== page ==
I left it 28 years to come out to my family.
That might sound late, but I’d wager that it’s possibly about average, accounting for those of us who come out early, and the silently significant bulk who tragically never do.
If I hadn’t started writing for an LGBT+ website, I might not even have done it then. But the work came as a welcome prod in the right direction, at a point when I was teetering on the edge – although, admittedly, relishing in being passive about getting the task done was becoming my forte.
Like other queer people I’ve spoken to, I found the most helpful thing for actually getting the coming out process over with was having a reason to go for it. So I took my new job as a sign, and sent my parents an email explaining my part in the LGBT+ community. (The idea of coming out by email may sound funny, but actually, more queer people come out ‘at a distance’ than you’d think – it avoids having to sit through it, and allows everyone involved space too.)
“Thank goodness you told us!” came the responses that gushed into my inbox. I was overjoyed and relieved and felt incredibly lucky – not only to be born into an accepting country but an accepting and loving family too.
“then it struck me. I actually have to go and see these people and live my new out life... perform my sexuality, in some way or another, as if to confirm that it exists.”
That’s that, then, I thought. And then it struck me. I actually have to go and see these people and live my new out life, LIVE! To perform my sexuality, in some way or another, as if to confirm that it exists.
But it’s not that easy. Being queer means, for many of us, dealing with some pretty hefty mental health challenges – not least shame over our sexuality, built-in and perhaps even inherent to our sexual preferences being different to the majority of people.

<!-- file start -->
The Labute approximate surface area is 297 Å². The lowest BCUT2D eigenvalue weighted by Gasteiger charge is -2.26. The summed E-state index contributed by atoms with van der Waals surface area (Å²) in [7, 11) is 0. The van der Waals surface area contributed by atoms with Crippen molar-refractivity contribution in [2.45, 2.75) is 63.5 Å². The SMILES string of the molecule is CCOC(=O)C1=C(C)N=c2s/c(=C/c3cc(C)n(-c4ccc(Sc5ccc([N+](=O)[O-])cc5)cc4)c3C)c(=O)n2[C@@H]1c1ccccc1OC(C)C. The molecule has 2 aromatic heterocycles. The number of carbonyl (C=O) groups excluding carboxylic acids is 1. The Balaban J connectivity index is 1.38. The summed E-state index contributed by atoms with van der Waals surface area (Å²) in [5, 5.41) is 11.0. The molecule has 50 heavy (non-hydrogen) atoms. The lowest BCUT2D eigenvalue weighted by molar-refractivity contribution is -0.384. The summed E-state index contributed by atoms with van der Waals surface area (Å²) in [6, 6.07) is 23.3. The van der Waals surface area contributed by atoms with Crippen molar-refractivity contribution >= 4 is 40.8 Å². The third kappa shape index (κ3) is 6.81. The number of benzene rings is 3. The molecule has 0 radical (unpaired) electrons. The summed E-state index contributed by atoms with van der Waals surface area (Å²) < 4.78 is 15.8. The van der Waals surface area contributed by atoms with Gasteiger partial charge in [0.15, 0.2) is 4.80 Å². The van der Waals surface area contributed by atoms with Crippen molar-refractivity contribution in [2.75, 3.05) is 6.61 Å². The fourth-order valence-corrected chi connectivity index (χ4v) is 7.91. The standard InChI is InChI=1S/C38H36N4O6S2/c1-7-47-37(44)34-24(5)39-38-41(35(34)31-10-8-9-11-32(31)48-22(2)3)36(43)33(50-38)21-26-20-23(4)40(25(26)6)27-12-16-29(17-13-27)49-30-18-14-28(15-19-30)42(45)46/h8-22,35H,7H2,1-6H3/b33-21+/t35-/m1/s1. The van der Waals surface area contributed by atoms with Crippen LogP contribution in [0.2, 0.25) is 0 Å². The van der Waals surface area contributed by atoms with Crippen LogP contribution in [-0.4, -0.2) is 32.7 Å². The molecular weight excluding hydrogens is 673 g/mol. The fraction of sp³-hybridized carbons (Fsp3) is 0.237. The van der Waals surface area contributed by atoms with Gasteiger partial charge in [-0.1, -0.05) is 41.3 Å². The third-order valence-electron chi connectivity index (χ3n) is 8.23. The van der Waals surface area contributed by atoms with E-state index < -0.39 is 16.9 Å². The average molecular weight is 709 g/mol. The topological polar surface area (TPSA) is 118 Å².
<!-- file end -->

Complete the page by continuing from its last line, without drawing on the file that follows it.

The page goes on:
If you’re lucky, these things can be overcome. But it’s important to understand that just because a queer person has come out, that doesn’t mean they’re necessarily ready to discuss their private lives in public. Regardless of how accepting families are – and mine are very – I cannot overstate how much of a difference there is for me between the supposedly straightforward act of coming out and the way more performative act of living that self in front of people; of interacting with people about my personal life; of ‘spilling the beans’.
That’s because shame and stigma transcend the simple act of ‘coming out’. Twenty-eight years of not discussing sexual preferences transcends the simple act of ‘coming out’. Insecurities and a lack of confidence about discussing such things so openly transcend ‘coming out’.
On the flip side (and this is a topic I’m still grappling with) the whole premise of coming out is bizarre anyway. It’s almost inappropriately personal, and something our straight allies unfairly never need to do. Perhaps the old adage of ‘show, don’t tell’ applies. When you have a significant other, you take them to events and show them off to family. At that point, there’s something more obvious to say than “I like men and I’m a man”.
“Coming out goes deeper than just uttering those few words.”
I’m very close with my family and have a great time with them – but now I can actually enjoy the process of socialising with family now, no longer agonising over when someone will ask me about a girlfriend.
Despite seeming ‘glass half-empty’, I don’t regret coming out. I align with the joyous, progressive idea that being queer is a superpower that enables me to empathise with other marginalised groups, and understand their difficulties and perspectives.
The last and most important thing to understand is that queer people don’t necessarily come out because they’re ready to talk about their personal life. Sometimes people are forced out, or they come out for practical reasons. It’s important we always respect that and wait for them to talk first. It may take months, it might take years, or it may never happen – but so long as we work on strengthening those relationships in other ways, openness about sex and dating can be replaced by openness about something else. Something, frankly, far more interesting.
Being queer is brilliant and fun and I am so glad that I am. But it’s worth taking a little more time to consider the ramifications of coming out if you’re considering it, because it goes deeper than just uttering those few words: not every queer person will have the same apprehension about talking about their personal life when out but, if this is you, it’s worth planning the big day extra carefully.
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